Still, the boat chase is amazing, no computer generated special effects (which, of course, didn’t exist then), just real men using their brains guts and tricks such as hidden ramps. So is the stunt by crocodile farm owner Ross Kananga (Mankiewicz’s inspiration for the villain’s name), doubling Roger Moore, he really did risk death five times before finally successful running over the backs of alligators to safety.

Composer George Martin tends to get overlooked because the title song by Paul and Linda McCartney was so popular. After six consecutive John Barry scores, it was up to Martin to provide the film’s background music. Martin didn’t write the Live And Let Die song but was vital to its preparation and selling it to Eon. So, perhaps because he had a vested interest, he weaves the title song throughout the film very effectively while working within the Barry/Bond music templates. If that sounds easy, we suspect it wasn’t.

Finally, upon this viewing, Yaphet Kotto’s performance struck us as interesting. For the film’s first half, he’s dour and doesn’t say much. After it’s revealed he’s both Dr. Kananga and Mr. Big, he suddenly begins having fun with the role. He explains Kananga’s plot of flooding the U.S. with free heroin to drive out criminal competitors. “Man or woman, black or white, I don’t discriminate.” He then says once the plan is implemented, and the number of addicts has doubled, he’ll start charging for the heroin, leaving “myself and the phone company as the only going monopolies in this nation for years to come.”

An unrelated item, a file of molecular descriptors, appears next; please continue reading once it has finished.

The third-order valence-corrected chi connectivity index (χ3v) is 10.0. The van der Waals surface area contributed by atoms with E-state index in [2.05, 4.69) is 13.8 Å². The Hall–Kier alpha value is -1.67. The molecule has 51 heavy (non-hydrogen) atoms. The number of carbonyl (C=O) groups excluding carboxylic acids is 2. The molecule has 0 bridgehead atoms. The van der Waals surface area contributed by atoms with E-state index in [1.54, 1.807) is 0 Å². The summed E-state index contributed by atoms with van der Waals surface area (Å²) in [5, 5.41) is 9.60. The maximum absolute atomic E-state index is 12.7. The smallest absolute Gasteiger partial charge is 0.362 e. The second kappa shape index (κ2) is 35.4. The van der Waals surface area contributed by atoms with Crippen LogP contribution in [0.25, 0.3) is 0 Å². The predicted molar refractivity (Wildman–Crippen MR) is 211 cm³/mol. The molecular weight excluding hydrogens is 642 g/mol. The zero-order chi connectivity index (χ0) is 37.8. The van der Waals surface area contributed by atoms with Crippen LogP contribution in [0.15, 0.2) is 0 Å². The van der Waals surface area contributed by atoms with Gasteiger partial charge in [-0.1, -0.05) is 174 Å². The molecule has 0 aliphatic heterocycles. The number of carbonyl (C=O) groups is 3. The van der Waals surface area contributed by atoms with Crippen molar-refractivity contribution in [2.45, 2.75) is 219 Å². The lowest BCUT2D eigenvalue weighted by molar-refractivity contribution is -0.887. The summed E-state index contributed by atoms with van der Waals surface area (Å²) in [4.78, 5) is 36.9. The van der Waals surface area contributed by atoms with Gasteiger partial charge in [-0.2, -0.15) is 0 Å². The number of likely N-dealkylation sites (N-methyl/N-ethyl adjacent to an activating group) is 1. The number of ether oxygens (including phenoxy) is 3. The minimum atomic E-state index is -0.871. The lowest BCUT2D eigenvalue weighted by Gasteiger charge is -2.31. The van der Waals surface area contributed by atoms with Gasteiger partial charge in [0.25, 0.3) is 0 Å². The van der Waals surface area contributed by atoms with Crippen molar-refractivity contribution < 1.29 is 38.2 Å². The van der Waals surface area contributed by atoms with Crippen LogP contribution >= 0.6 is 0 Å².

A Live And Let Die fan

Live And Let Die isn’t a perfect film by any means. (It was mostly panned in a survey of editors on the former Her Majesty’s Secret Servant website (this post used to have a link but it’s gone dead so we removed it.) But you can see how it appealed to a new generation of fans. Sam Mendes doesn’t exactly have a reputation for directing light movies, so we suspect Skyfall won’t resemble Live And Let Die. But it is interesting, at least on some level, that he cites Live And Let Die as an influence.

Finally, it should be noted that Live And Let Die was the first 007 film to have a higher worldwide gross than 1965’s Thunderball, $161.8 million to $141.2 million Its U.S. box office, though, was below Diamonds Are Forever.

In sum, Live And Let Die is a movie that’s going to divide Bond fans. The first-generation fans throw their arms up in the air while, for the second generation, it’s a landmark to explain how they became interested in 007.

UPDATE: 007 Magazine e-mailed us that is has a back issue concerning Live And Let Die. So if you CLICK HERE you’ll see a selection of back issues of 007 Magazine Archive Files, and find the issue devoted to Live And Let Die.

A look at Tom Mankiewicz’s impact on 007 films